The release of Before the Flood, a National Geographic documentary starring Leonardo DiCaprio, has once again thrust the issue of climate change firmly into the public eye. The film premiered on the National Geographic channel on October 30 in the US (and was made available to watch online for free for a week afterwards) and generated debate for talking about what could happen to our planet if we don’t start to make any changes.
More than a month later, people still continue to speculate online about the documentary’s shocking doomsday-like outcomes for Earth and the environment should current climate change trends persist. In the midst of all this climate conversation is the problem of Hong Kong. The city has cause for concern. Here’s why:
Sea levels are rising as a result of global warming – that’s a given. Global temperatures are set to rise by 4 degrees Celsius, which poses a “danger to many great coastal cities and regions,” according to Ben Strauss, the Vice President for Sea Level and Climate Impacts at Climate Central. Hong Kong, as a coastal city, is classified as one of the main areas that would no longer be inhabitable in an altered future. According to a study by Climate Central, some 45 million people in Hong Kong, Shanghai and Tianjin will see their cities slip under the waves if nothing is done to curb climate change. While China has pledged to reduce carbon emissions in a bid to cut the rate that temperatures are rising from four per cent to two per cent, the future still remains uncertain.
It’s not just the rising sea levels that we need to look out for. The increasingly violent fluctuations in weather may potentially wreck the city’s infrastructure. The Hong Kong Observatory has predicted that the number of very hot days (with a daily maximum temperature of 33 degrees Celsius or more) in summer will roughly double, rising from 11 days to 24 days. The number of very hot nights (a daily minimum temperature of 28 degrees Celsius or more) will rise to 30 per year – that’s four times the current average per year.
In terms of rainfall, the Hong Kong observatory has reported that the average annual rainfall is expected to increase by about 11 per cent by the end of this century. That combination of hot, heavy, and prolonged rainfall may produce excess run off – rainwater that neither evaporates nor penetrates the surface of the Earth to become groundwater – which increases the risk of flooding and landslides. Apart from affecting businesses, heavy rainfall can also irreversibly damage buildings, roads, and public areas that can’t withstand powerful rainstorms and gales.
Another threat to Hong Kong’s future is pollution. Coal-fuelled power plants and vehicles like minibuses, cargo ships, and cars emit carbon dioxide. Statistics from the Hong Kong Medical Association have shown that air pollution can worsen asthma, impair lung function and raises the risk of cardio-respiratory death by 2 to 3 per cent for every increase of 10 micrograms per cubic metre of pollutants. These roadside pollution levels are responsible for up to 90,000 hospital admissions and 2,800 premature deaths every year.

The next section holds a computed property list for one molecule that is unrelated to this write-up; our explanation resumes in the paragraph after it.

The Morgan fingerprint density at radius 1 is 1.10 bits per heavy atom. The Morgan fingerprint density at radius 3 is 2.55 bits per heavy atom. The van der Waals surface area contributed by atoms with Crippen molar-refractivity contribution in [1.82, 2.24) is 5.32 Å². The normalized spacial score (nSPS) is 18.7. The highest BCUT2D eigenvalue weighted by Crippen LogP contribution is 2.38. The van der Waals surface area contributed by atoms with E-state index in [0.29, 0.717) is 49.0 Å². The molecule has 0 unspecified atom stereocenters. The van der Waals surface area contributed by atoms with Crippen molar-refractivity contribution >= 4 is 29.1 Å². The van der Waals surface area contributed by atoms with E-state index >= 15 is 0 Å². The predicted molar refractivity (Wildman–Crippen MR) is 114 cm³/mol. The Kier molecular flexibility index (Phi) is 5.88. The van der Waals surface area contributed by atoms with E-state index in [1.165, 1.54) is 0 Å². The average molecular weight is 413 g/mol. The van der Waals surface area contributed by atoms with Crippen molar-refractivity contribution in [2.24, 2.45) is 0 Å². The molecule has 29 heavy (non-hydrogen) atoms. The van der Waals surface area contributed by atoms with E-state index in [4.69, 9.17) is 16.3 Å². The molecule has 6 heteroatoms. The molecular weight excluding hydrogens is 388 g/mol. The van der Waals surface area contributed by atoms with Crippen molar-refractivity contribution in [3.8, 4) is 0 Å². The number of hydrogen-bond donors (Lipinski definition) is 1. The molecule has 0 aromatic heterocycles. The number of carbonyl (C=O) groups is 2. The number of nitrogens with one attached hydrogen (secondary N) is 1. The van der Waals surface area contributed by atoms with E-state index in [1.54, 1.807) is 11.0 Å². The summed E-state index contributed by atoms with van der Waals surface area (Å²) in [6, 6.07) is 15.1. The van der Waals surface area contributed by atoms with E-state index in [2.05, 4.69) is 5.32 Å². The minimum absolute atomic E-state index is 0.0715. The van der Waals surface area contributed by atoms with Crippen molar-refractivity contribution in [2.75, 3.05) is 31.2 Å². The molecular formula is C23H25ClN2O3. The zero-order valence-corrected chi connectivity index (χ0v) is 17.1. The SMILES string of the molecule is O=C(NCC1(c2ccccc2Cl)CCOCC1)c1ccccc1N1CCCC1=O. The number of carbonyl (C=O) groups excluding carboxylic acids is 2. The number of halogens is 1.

Finally, Hong Kong’s unsustainable waste management systems will also take a toll on our society. Leaving aside the ever-present issues of electronic waste and food waste – both of which have remained largely unaddressed for years – the waste that’s generated by households alone in Hong Kong has been growing exponentially. There are no effective recycling facilities in Hong Kong, so we have to rely on landfills. A 2013 report by the Environmental Protection department estimates that all three landfills in the New Territories will be full by 2019. The department hopes to reduce the amount thrown out by each person from 1.36 kilograms to 0.8 kilograms per day by 2022 – but little progress has been made to achieve this so far.
Would you go to a pool and spa that uses sludge - sewage from toilets and kitchens - if it means helping the environment?
“Whether or not they realise it, Hong Kongers are already feeling the effects of climate change,” says Jude Wu, the Hong Kong director of Conservation Managing Director at Conservation International Foundation. “Some effects are obvious, like the hotter summers and more extreme rainfall leading to flooding. Others are less obvious, like disruptions to the supplies of food and fresh water that Hong Kong needs to import, plus other climate change related pressures around the world that have a ripple effect on our financial and trade industries.
“Our people and economy depend on a stable global climate, but that also means Hong Kong consumers and businesses have a much higher level of influence and responsibility than we think to shape humanity’s climate future.”
As dismal as our outlook may seem, the apocalyptic theories in the documentary weren’t presented to us as an inevitable outcome. They’re there to shock us into action. People continue to deny the truth of the effects of climate change to themselves – and it’s not helping. We must act now and hope that our world’s environment can still be saved. There is still time. We can still act before the flood hits us.